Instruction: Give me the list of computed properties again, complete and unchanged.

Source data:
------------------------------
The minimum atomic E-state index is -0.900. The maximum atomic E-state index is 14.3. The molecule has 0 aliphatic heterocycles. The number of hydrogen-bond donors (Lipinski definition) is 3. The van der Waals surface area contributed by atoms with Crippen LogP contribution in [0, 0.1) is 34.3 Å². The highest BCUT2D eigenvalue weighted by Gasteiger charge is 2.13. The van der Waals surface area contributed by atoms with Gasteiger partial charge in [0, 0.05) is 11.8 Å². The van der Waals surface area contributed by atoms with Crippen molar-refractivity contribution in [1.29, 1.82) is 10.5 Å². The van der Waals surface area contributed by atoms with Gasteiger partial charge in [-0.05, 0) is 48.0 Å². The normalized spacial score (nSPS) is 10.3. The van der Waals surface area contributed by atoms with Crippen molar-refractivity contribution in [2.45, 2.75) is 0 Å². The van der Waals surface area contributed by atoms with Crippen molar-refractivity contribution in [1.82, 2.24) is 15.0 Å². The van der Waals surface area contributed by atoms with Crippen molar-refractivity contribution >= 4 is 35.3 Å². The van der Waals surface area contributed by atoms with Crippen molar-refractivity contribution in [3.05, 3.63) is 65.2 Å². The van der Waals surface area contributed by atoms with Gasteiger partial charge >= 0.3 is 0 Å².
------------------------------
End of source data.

The minimum atomic E-state index is -0.900. The maximum atomic E-state index is 14.3. The molecule has 0 aliphatic heterocycles. The number of hydrogen-bond donors (Lipinski definition) is 3. The van der Waals surface area contributed by atoms with Crippen LogP contribution in [0, 0.1) is 34.3 Å². The highest BCUT2D eigenvalue weighted by Gasteiger charge is 2.13. The van der Waals surface area contributed by atoms with Gasteiger partial charge in [0, 0.05) is 11.8 Å². The van der Waals surface area contributed by atoms with Crippen molar-refractivity contribution in [1.29, 1.82) is 10.5 Å². The van der Waals surface area contributed by atoms with Gasteiger partial charge in [-0.05, 0) is 48.0 Å². The normalized spacial score (nSPS) is 10.3. The van der Waals surface area contributed by atoms with Crippen molar-refractivity contribution in [2.45, 2.75) is 0 Å². The van der Waals surface area contributed by atoms with Crippen molar-refractivity contribution in [1.82, 2.24) is 15.0 Å². The van der Waals surface area contributed by atoms with Crippen molar-refractivity contribution >= 4 is 35.3 Å². The van der Waals surface area contributed by atoms with Crippen molar-refractivity contribution in [3.05, 3.63) is 65.2 Å². The van der Waals surface area contributed by atoms with Gasteiger partial charge >= 0.3 is 0 Å².